Arrow’s Impossibility Theorem


Arrow's Impossibility Theorem is a fundamental concept in social choice theory that challenges the idea of finding a perfect voting system. Developed by economist Kenneth Arrow in 1950, this theorem highlights the inherent difficulties in designing a voting system that satisfies a set of desirable criteria. In this article, we will explore the key insights of Arrow's Impossibility Theorem, its implications for democracy, and its relevance in modern society.

The Basics of Arrow's Impossibility Theorem

Arrow's Impossibility Theorem addresses the problem of aggregating individual preferences into a collective decision. It states that no voting system can simultaneously meet three seemingly reasonable criteria:

  1. Unrestricted Domain: The voting system should allow any possible set of individual preferences to be considered.
  2. Pareto Efficiency: If every individual prefers option A to option B, then the collective decision should also prefer A to B.
  3. Independence of Irrelevant Alternatives: The ranking of two options should not be affected by the inclusion or exclusion of a third, irrelevant option.

Arrow's theorem mathematically proves that it is impossible to design a voting system that satisfies all three criteria simultaneously. This means that any voting system will inevitably have some flaws or limitations.

Implications for Democracy

Arrow's Impossibility Theorem has significant implications for democratic decision-making processes. It challenges the notion of finding a perfect voting system that accurately reflects the will of the people.

One of the key implications is the vulnerability of voting systems to strategic manipulation. Since no system can be perfect, individuals or groups can strategically manipulate the outcome by strategically voting or influencing the agenda. This raises concerns about the fairness and integrity of the democratic process.

Additionally, Arrow's theorem highlights the difficulty of aggregating diverse preferences into a single decision. In a society with multiple conflicting interests, it becomes challenging to find a voting system that can accurately represent the preferences of all individuals. This can lead to dissatisfaction and a sense of exclusion among certain groups.

Real-World Examples

Arrow's Impossibility Theorem can be observed in various real-world scenarios. Let's explore a couple of examples to understand its practical implications:

Example 1: Brexit Referendum

The Brexit referendum held in the United Kingdom in 2016 provides an interesting case study. The referendum asked voters whether the UK should leave or remain in the European Union. The voting system used was a simple majority rule, where the option with the most votes would prevail.

However, Arrow's theorem suggests that this voting system is flawed. The referendum presented a complex issue with multiple dimensions, such as economic considerations, immigration policies, and sovereignty. Different individuals had different priorities and preferences, making it challenging to aggregate their preferences into a single decision.

Moreover, the inclusion of a third option, such as a “soft Brexit” or a “Norway model,” could have influenced the ranking between “leave” and “remain.” This violates the independence of irrelevant alternatives criterion of Arrow's theorem.

Example 2: Presidential Elections

Presidential elections in many countries also illustrate the challenges posed by Arrow's Impossibility Theorem. In a multi-candidate race, it becomes difficult to determine the true preferences of the electorate.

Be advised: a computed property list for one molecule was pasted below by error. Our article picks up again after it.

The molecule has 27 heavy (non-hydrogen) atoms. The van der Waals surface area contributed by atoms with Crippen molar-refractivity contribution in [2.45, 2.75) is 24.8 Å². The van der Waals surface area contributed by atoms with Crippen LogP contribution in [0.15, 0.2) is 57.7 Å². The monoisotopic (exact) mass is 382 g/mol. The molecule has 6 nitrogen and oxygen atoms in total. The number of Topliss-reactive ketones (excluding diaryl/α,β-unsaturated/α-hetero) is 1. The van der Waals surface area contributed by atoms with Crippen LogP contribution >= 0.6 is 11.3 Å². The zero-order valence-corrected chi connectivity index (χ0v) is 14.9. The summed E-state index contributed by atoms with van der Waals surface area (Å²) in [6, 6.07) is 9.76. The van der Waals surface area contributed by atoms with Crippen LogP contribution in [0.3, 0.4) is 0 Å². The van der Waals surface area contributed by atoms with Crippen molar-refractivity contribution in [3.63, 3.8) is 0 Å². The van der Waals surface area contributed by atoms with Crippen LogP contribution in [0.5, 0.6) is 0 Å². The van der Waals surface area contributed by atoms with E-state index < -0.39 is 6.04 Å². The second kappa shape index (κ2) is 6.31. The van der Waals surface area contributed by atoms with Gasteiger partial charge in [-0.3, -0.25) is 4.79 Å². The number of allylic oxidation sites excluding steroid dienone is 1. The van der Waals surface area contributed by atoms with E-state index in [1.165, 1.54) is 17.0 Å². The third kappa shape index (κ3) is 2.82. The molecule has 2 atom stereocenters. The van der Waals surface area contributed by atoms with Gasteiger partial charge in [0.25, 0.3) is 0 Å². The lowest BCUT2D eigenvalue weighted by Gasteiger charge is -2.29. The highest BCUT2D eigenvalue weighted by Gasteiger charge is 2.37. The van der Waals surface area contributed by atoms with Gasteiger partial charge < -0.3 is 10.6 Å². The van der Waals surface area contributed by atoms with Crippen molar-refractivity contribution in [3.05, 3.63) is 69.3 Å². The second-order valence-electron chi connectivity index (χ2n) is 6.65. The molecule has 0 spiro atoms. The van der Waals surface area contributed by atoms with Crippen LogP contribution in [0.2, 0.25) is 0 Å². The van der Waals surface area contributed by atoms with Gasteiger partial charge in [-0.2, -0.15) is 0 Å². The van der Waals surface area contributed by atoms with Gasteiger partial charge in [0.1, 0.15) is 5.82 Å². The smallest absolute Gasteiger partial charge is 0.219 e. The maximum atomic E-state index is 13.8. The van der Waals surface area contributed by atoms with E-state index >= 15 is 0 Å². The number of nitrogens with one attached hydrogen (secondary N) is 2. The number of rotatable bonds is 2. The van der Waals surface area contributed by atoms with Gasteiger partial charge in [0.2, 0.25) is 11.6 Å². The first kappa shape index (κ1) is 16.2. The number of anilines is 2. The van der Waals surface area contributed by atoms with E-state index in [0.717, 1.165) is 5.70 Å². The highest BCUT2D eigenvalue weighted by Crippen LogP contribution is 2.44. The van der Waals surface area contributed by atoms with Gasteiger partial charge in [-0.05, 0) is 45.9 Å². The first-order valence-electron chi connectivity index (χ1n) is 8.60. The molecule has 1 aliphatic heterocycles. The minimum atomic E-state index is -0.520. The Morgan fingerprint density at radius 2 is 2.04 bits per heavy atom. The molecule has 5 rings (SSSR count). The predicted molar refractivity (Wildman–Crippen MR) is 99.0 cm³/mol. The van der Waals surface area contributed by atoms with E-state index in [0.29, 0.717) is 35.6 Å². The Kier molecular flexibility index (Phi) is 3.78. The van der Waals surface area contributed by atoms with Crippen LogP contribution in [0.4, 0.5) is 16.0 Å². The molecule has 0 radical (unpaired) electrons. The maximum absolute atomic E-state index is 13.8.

Consider a scenario where three candidates, A, B, and C, are running for president. The voting system used is a plurality voting system, where the candidate with the most votes wins. However, this system fails to capture the nuanced preferences of voters.

For instance, if the supporters of candidate C prefer candidate B over candidate A, their preferences are not reflected in the final outcome. This violates the Pareto efficiency criterion of Arrow's theorem, as the collective decision does not align with the preferences of a significant portion of the electorate.

Relevance in Modern Society

Arrow's Impossibility Theorem remains highly relevant in modern society, especially in the context of decision-making processes and policy formulation. Understanding its implications can help us design better voting systems and improve democratic practices.

One possible solution to address the limitations of voting systems is the use of ranked-choice voting. This system allows voters to rank candidates in order of preference. It eliminates the need for strategic voting and provides a more accurate representation of individual preferences.

Moreover, Arrow's theorem emphasizes the importance of transparency and accountability in decision-making processes. By ensuring that the decision-making process is fair, inclusive, and free from manipulation, we can mitigate some of the challenges posed by Arrow's Impossibility Theorem.


Arrow's Impossibility Theorem serves as a reminder that finding a perfect voting system is an elusive goal. It highlights the inherent difficulties in aggregating individual preferences into a collective decision and challenges the idea of a flawless democracy.

While Arrow's theorem may seem discouraging, it also encourages us to critically examine our voting systems and democratic practices. By understanding its implications, we can strive to design more inclusive and representative decision-making processes that better reflect the will of the people.

Ultimately, Arrow's Impossibility Theorem reminds us that democracy is a complex and evolving concept, and continuous efforts are needed to improve its functioning and ensure that the voices of all individuals are heard and respected.

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